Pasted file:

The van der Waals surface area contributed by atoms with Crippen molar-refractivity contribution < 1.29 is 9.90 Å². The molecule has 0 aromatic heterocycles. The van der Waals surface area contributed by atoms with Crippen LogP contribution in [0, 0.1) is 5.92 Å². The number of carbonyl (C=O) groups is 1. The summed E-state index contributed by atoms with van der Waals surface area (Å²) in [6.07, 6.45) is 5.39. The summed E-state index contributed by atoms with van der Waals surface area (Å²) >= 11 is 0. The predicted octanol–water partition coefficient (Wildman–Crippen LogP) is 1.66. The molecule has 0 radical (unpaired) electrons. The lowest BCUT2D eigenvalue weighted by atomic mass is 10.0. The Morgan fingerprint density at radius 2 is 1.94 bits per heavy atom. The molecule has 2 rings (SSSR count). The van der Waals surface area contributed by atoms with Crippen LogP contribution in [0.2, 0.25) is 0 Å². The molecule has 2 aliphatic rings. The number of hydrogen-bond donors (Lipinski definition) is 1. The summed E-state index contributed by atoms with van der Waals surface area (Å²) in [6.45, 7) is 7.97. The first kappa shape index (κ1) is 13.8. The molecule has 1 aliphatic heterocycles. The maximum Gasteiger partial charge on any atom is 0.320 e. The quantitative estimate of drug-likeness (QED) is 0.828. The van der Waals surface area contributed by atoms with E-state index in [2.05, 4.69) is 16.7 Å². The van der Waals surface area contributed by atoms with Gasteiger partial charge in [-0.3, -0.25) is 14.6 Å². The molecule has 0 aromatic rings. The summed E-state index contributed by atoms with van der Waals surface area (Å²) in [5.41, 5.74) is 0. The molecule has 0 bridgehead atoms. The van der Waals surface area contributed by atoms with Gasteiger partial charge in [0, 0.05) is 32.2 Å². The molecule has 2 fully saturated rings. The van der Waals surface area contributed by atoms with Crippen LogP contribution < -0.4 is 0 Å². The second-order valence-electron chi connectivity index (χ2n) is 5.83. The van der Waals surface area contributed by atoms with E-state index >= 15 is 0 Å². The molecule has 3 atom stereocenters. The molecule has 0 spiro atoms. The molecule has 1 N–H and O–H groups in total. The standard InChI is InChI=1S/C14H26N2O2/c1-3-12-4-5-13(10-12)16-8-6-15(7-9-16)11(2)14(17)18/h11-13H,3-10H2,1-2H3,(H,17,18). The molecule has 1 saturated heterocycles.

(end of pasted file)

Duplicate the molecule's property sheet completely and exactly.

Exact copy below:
The van der Waals surface area contributed by atoms with Crippen molar-refractivity contribution < 1.29 is 9.90 Å². The molecule has 0 aromatic heterocycles. The van der Waals surface area contributed by atoms with Crippen LogP contribution in [0, 0.1) is 5.92 Å². The number of carbonyl (C=O) groups is 1. The summed E-state index contributed by atoms with van der Waals surface area (Å²) in [6.07, 6.45) is 5.39. The summed E-state index contributed by atoms with van der Waals surface area (Å²) >= 11 is 0. The predicted octanol–water partition coefficient (Wildman–Crippen LogP) is 1.66. The molecule has 0 radical (unpaired) electrons. The lowest BCUT2D eigenvalue weighted by atomic mass is 10.0. The Morgan fingerprint density at radius 2 is 1.94 bits per heavy atom. The molecule has 2 rings (SSSR count). The van der Waals surface area contributed by atoms with Crippen LogP contribution in [0.2, 0.25) is 0 Å². The molecule has 2 aliphatic rings. The number of hydrogen-bond donors (Lipinski definition) is 1. The summed E-state index contributed by atoms with van der Waals surface area (Å²) in [6.45, 7) is 7.97. The first kappa shape index (κ1) is 13.8. The molecule has 1 aliphatic heterocycles. The maximum Gasteiger partial charge on any atom is 0.320 e. The quantitative estimate of drug-likeness (QED) is 0.828. The van der Waals surface area contributed by atoms with E-state index in [2.05, 4.69) is 16.7 Å². The van der Waals surface area contributed by atoms with Gasteiger partial charge in [-0.3, -0.25) is 14.6 Å². The molecule has 0 aromatic rings. The summed E-state index contributed by atoms with van der Waals surface area (Å²) in [5.41, 5.74) is 0. The molecule has 0 bridgehead atoms. The van der Waals surface area contributed by atoms with Gasteiger partial charge in [0, 0.05) is 32.2 Å². The molecule has 2 fully saturated rings. The van der Waals surface area contributed by atoms with Crippen LogP contribution < -0.4 is 0 Å². The second-order valence-electron chi connectivity index (χ2n) is 5.83. The van der Waals surface area contributed by atoms with E-state index >= 15 is 0 Å². The molecule has 3 atom stereocenters. The molecule has 0 spiro atoms. The molecule has 1 N–H and O–H groups in total. The standard InChI is InChI=1S/C14H26N2O2/c1-3-12-4-5-13(10-12)16-8-6-15(7-9-16)11(2)14(17)18/h11-13H,3-10H2,1-2H3,(H,17,18). The molecule has 1 saturated heterocycles.